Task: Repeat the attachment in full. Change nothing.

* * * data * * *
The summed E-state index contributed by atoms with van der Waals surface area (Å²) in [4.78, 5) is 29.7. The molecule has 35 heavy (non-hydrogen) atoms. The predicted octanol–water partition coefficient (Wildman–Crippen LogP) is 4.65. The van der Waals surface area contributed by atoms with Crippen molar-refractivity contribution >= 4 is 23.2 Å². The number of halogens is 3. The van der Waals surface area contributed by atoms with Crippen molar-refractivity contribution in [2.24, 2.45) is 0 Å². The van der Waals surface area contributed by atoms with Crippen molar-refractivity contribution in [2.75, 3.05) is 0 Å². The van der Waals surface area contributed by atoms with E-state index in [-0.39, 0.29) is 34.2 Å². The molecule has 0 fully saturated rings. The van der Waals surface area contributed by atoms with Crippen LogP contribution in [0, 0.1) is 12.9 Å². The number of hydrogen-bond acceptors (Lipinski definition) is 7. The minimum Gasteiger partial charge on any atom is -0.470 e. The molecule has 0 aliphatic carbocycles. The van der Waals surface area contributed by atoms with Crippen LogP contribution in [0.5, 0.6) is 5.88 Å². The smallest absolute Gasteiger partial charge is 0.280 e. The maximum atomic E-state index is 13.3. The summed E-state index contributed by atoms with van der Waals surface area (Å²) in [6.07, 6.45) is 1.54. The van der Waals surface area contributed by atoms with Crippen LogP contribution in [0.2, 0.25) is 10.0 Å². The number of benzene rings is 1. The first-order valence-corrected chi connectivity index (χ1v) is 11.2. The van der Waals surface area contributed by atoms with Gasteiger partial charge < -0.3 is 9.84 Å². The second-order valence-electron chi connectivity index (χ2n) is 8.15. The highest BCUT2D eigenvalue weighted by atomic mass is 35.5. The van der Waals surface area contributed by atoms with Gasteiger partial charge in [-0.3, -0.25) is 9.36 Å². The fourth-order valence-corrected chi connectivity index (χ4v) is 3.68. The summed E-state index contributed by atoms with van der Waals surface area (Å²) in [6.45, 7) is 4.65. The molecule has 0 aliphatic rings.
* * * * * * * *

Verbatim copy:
The summed E-state index contributed by atoms with van der Waals surface area (Å²) in [4.78, 5) is 29.7. The molecule has 35 heavy (non-hydrogen) atoms. The predicted octanol–water partition coefficient (Wildman–Crippen LogP) is 4.65. The van der Waals surface area contributed by atoms with Crippen molar-refractivity contribution >= 4 is 23.2 Å². The number of halogens is 3. The van der Waals surface area contributed by atoms with Crippen molar-refractivity contribution in [2.24, 2.45) is 0 Å². The van der Waals surface area contributed by atoms with Crippen molar-refractivity contribution in [2.75, 3.05) is 0 Å². The van der Waals surface area contributed by atoms with E-state index in [-0.39, 0.29) is 34.2 Å². The molecule has 0 fully saturated rings. The van der Waals surface area contributed by atoms with Crippen LogP contribution in [0, 0.1) is 12.9 Å². The number of hydrogen-bond acceptors (Lipinski definition) is 7. The minimum Gasteiger partial charge on any atom is -0.470 e. The molecule has 0 aliphatic carbocycles. The van der Waals surface area contributed by atoms with Crippen LogP contribution in [0.5, 0.6) is 5.88 Å². The smallest absolute Gasteiger partial charge is 0.280 e. The maximum atomic E-state index is 13.3. The summed E-state index contributed by atoms with van der Waals surface area (Å²) in [6.07, 6.45) is 1.54. The van der Waals surface area contributed by atoms with Crippen LogP contribution in [0.2, 0.25) is 10.0 Å². The number of benzene rings is 1. The first-order valence-corrected chi connectivity index (χ1v) is 11.2. The van der Waals surface area contributed by atoms with Gasteiger partial charge < -0.3 is 9.84 Å². The second-order valence-electron chi connectivity index (χ2n) is 8.15. The highest BCUT2D eigenvalue weighted by atomic mass is 35.5. The van der Waals surface area contributed by atoms with Gasteiger partial charge in [-0.3, -0.25) is 9.36 Å². The fourth-order valence-corrected chi connectivity index (χ4v) is 3.68. The summed E-state index contributed by atoms with van der Waals surface area (Å²) in [6.45, 7) is 4.65. The molecule has 0 aliphatic rings.